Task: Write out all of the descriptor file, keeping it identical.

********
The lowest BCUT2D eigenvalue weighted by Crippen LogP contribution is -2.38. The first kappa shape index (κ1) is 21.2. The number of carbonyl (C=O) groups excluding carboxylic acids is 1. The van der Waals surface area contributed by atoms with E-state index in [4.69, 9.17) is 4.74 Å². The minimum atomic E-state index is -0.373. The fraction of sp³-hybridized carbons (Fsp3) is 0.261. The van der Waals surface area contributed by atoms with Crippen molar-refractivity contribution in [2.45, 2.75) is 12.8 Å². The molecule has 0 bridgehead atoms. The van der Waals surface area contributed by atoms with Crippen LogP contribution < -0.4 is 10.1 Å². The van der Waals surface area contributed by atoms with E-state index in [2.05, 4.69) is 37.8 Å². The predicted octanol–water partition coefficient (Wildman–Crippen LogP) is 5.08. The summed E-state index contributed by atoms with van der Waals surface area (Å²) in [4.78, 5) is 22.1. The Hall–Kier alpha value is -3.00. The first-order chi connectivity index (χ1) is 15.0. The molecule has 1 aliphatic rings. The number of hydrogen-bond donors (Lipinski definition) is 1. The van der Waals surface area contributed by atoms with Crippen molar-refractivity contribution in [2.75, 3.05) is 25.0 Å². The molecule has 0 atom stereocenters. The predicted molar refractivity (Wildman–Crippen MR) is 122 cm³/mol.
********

The lowest BCUT2D eigenvalue weighted by Crippen LogP contribution is -2.38. The first kappa shape index (κ1) is 21.2. The number of carbonyl (C=O) groups excluding carboxylic acids is 1. The van der Waals surface area contributed by atoms with E-state index in [4.69, 9.17) is 4.74 Å². The minimum atomic E-state index is -0.373. The fraction of sp³-hybridized carbons (Fsp3) is 0.261. The van der Waals surface area contributed by atoms with Crippen molar-refractivity contribution in [2.45, 2.75) is 12.8 Å². The molecule has 0 bridgehead atoms. The van der Waals surface area contributed by atoms with Crippen LogP contribution < -0.4 is 10.1 Å². The van der Waals surface area contributed by atoms with E-state index in [2.05, 4.69) is 37.8 Å². The predicted octanol–water partition coefficient (Wildman–Crippen LogP) is 5.08. The summed E-state index contributed by atoms with van der Waals surface area (Å²) in [4.78, 5) is 22.1. The Hall–Kier alpha value is -3.00. The first-order chi connectivity index (χ1) is 15.0. The molecule has 1 aliphatic rings. The number of hydrogen-bond donors (Lipinski definition) is 1. The van der Waals surface area contributed by atoms with Crippen molar-refractivity contribution in [2.75, 3.05) is 25.0 Å². The molecule has 0 atom stereocenters. The predicted molar refractivity (Wildman–Crippen MR) is 122 cm³/mol.